Welcome to Zero Day's Week In Security, ZDNet's roundup of notable security news items for the week ending November 20, 2015.
From CNET: On encryption, Clinton tells Silicon Valley to be a team player "Hillary Clinton wants Silicon Valley to stop being so obstinate. That's the message from the Democratic frontrunner in the US presidential race following attacks in Paris last week that renewed debate about technology's role in terrorism. Clinton told the tech industry it can't simply ignore the federal government's need to track down extremists. "We need Silicon Valley not to view government as its adversary," Clinton said Thursday at a speech on national security at the Center on Foreign Relations in New York." See also: Let's have an argument about encryption (Engadget)
From The Hill: Tech group rejects push to let feds into encrypted data "In its first comments since the attacks, which killed at least 129 people and wounded hundreds more, the Information Technology Industry Council (ITI) argued that ensuring access to encrypted devices would be ruinous for global security. "We deeply appreciate law enforcement's and the national security community's work to protect us," said ITI CEO Dean Garfield in a statement. "But weakening encryption or creating backdoors to encrypted devices and data for use by the good guys would actually create vulnerabilities to be exploited by the bad guys, which would almost certainly cause serious physical and financial harm across our society and our economy.""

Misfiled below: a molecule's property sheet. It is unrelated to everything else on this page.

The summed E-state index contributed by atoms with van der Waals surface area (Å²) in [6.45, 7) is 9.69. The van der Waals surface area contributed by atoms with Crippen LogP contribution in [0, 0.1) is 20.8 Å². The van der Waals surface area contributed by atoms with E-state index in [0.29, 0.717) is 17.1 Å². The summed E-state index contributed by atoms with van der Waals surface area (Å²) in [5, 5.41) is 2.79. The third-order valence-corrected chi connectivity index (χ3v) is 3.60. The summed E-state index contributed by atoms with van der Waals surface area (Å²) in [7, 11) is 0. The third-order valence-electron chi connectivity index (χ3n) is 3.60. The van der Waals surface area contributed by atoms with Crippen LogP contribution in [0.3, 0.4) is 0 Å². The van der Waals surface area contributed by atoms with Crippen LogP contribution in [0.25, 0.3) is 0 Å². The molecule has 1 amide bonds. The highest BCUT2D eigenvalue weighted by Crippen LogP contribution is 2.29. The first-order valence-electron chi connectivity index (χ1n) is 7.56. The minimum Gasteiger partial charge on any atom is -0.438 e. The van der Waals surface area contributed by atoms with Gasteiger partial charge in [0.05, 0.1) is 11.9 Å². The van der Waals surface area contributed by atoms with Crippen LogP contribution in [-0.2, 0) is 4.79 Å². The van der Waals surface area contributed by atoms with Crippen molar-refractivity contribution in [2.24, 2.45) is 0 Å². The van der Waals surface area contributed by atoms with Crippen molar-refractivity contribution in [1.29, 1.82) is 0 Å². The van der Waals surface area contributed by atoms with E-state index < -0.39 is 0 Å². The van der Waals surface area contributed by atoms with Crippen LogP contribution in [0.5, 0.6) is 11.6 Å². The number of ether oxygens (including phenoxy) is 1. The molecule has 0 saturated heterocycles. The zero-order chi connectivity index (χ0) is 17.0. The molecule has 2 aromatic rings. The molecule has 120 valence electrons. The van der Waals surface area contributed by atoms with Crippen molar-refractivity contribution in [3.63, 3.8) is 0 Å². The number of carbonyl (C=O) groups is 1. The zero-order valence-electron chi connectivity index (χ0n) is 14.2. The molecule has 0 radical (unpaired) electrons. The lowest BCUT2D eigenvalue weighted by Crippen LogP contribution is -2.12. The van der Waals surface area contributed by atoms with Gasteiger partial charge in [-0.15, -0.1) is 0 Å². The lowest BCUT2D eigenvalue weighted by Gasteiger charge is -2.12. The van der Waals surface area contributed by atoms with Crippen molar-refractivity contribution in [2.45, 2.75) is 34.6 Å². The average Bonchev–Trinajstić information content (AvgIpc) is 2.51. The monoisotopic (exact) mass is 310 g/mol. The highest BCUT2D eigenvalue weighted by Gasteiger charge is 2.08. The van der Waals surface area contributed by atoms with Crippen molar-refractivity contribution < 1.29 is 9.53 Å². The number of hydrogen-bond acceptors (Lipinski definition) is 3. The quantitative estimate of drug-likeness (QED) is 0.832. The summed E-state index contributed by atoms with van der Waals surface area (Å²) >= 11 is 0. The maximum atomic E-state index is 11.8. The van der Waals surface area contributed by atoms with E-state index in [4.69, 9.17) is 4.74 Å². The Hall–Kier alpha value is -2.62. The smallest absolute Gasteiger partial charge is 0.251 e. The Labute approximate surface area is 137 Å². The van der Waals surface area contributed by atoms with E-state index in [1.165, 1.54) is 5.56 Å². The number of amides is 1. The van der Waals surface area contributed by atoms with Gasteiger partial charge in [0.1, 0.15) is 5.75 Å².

From CSO Online: Comcast Xfinity Wi-Fi discloses customer names and addresses "The Xfinity Wi-Fi service from Comcast is disclosing the full name and home address of residential customers, which is something the company says isn't supposed to happen. The disclosure of such information increases an already exposed attack surface, by allowing anyone with malicious intent to selectively target their marks... the problem is, names and addresses were listed, and they're still being displayed in the search results when someone searches for an Xfinity Wi-Fi hotspot."
From SC Magazine: Automakers urge Congress to limit regulation on Internet of Cars "Automotive executives urged Congress Wednesday to limit legislation concerning connected automobiles while discussing cybersecurity and car hacking and at the "Internet of Cars" hearing held before two House subcommittees. The hearing highlighted the efforts that automakers are making to address cybersecurity concerns as well as to give members of the Subcommittee on Information Technology and the Subcommittee on Transportation and Public Assets an opportunity to learn more about connected vehicles."
From SecurityWeek: Flaw in D-Link Switches Exposes Corporate Networks: Researchers "A vulnerability in certain D-Link smart switches can be exploited by remote attackers to access log and configuration files without any authentication credentials, researchers claim. Independent security researcher Varang Amin and Aditya Sood, chief architect at Elastica's Cloud Threat Labs, reported discovering a flaw in DGS-1210 Series Gigabit Smart Switches from D-Link."
From ZDNet: SMBs the main target for Q3 PoS malware: Trend Labs "Small to medium businesses (SMBs) were a lucrative and easy point of sale (PoS) target for malware attacks in the third quarter of 2015, according to security firm Trend Micro. In Trend Micro's TrendLabs third quarter 2015 security roundup, Hazards Ahead: Current Vulnerabilities Prelude Impending Attacks, for the three months ending September 2015, the Tokyo-headquartered firm said attackers went after as many vulnerable PoS devices as possible with the intention of "hitting the jackpot"."